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  5. Lesson: Measuring Biodiversity

Lesson: Measuring Biodiversity

Michael Branstetter © Michael Branstetter


A silk moth (Rothschildia orizaba).

Recommended for

  • grades 7 to 10
  • secondary cycles 1 and 2.

Students will become familiar with the concept of biodiversity and different ways to measure it, and they will be able to relate these measurements to conservation issues.


  • Students will discuss what biodiversity means to them and then explore questions related to conservation.
  • They will see that there are different ways to measure biodiversity.
  • They will engage in an activity that illustrates species richness and species evenness
  • They will consider how biodiversity and conservation are related.

Curriculum Links

Curriculum links by province/territory


Student Worksheet

PowerPoint Presentation
Measuring Biodiversity

Mind Map Example
PDF to print


  • For the hands-on activity, you will need beans in five different colours, in the following amounts:
  • colour 1: 114
  • colour 2: 102
  • colour 3: 60
  • colour 4: 48
  • colour 5: 22.

You can also use alternatives to beans, such as plastic poker chips, jellybeans, marbles, etc.

Have extras on hand in case some are lost.

For the hands-on activity, you will need 12 bags.


Familiarize yourself with the content and the resources of the lesson plan.

If the students will do their work at school, make sure that the school's computers can access all the online resources.

For Activity 3
Label six bags "A" and six "B".
Put following amounts of coloured beans in them:

Bag A

  • colour 1: 12
  • colour 2: 10
  • colour 3: 3
  • colour 4: 1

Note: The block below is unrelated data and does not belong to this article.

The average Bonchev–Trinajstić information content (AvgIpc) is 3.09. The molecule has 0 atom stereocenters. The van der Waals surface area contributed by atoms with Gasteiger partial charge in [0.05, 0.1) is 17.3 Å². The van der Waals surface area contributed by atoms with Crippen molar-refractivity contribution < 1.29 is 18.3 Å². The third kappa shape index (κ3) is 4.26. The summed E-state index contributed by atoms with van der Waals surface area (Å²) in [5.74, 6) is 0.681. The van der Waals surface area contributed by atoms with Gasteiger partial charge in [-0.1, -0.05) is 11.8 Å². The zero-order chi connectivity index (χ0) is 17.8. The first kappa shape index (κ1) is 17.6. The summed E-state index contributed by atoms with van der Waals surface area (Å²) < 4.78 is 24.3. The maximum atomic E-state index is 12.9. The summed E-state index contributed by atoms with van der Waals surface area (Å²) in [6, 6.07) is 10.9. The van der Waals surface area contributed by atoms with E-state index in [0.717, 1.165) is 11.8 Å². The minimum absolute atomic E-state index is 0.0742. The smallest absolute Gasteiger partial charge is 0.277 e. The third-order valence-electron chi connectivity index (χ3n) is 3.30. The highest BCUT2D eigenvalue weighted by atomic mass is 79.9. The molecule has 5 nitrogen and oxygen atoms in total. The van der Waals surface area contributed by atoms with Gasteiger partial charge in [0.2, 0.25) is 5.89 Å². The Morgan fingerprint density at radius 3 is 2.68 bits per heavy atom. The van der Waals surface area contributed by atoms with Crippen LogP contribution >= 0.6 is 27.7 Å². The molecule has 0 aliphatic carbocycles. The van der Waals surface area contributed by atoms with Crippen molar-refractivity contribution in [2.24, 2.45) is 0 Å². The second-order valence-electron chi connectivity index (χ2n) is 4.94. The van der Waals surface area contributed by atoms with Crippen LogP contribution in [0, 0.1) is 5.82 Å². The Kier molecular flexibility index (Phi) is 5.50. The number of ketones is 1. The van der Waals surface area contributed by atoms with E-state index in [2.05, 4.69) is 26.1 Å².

• colour 5: 2.

Bag B

  • colour 1: 7
  • colour 2: 7
  • colour 3: 7
  • colour 4: 7
  • colour 5: 0.


The UNESCO Biodiversity Science Policy Conference in Paris, from January 25 to 29, 2010, provided the following statements about biodiversity:

Biodiversity, the variety of life on Earth, provides us all with the critical goods and services on which our lives depend. Provision of food, fibers, energy and medicines, purification of air and water, moderation of floods and droughts, stabilization of climate—these are just some of the vital services provided by biodiversity. The goods and services supplied by biodiversity constitute the basis upon which the economy, including trade, is built.

Biodiversity's contribution to human life and well-being is not just practical, physical and utilitarian, but also cultural and spiritual. The diversity of the natural world has been a constant source of inspiration throughout human history, influencing traditions and the way our society has evolved. Yet, in recent decades, biodiversity has been lost at an unprecedented rate, mostly due to unsustainable human activities, and the 2010 Biodiversity Target that was agreed upon at the World Summit on Sustainable Development and later by the Parties to the CBD in 2002 has not been achieved. Given the importance of biodiversity to human development and well-being, the reversal of biodiversity loss has become one of the major challenges that society faces today.

Taxonomy, the discovery, naming, distinguishing and classification of natural organisms by scientists and people everywhere provides the foundation of the biodiversity knowledge base and underpins all efforts in biodiversity research, conservation, and management.


Activity 1: Biodiversity Discussion

1.1 Ask students what biodiversity means to them. Discuss what is more important:

  • The total number of species.
  • How the species are distributed. E.g., Are they evenly distributed across different areas
  • Whether there are rare species present.
  • Whether the species have different "functions" in the ecosystem.

1.2 Incorporate the students' thoughts on these questions into a mind map.
Mind map example (PDF)

Activity 2: Species Richness and Evenness

Distribute the student worksheet and show the Measuring Biodiversity PowerPoint presentation.

Discuss the questions in the presentation.

Have the students complete the questions on the worksheet for Activity 2.

Activity 3: Conservation

Divide your class into six groups. Give each group one Bag A and one Bag B.

After the students have completed the activity and filled out the answers for Activity 3 on their student worksheet, discuss their answers with the whole class.


There is an answer sheet for use by the teacher.

Access the answer sheet.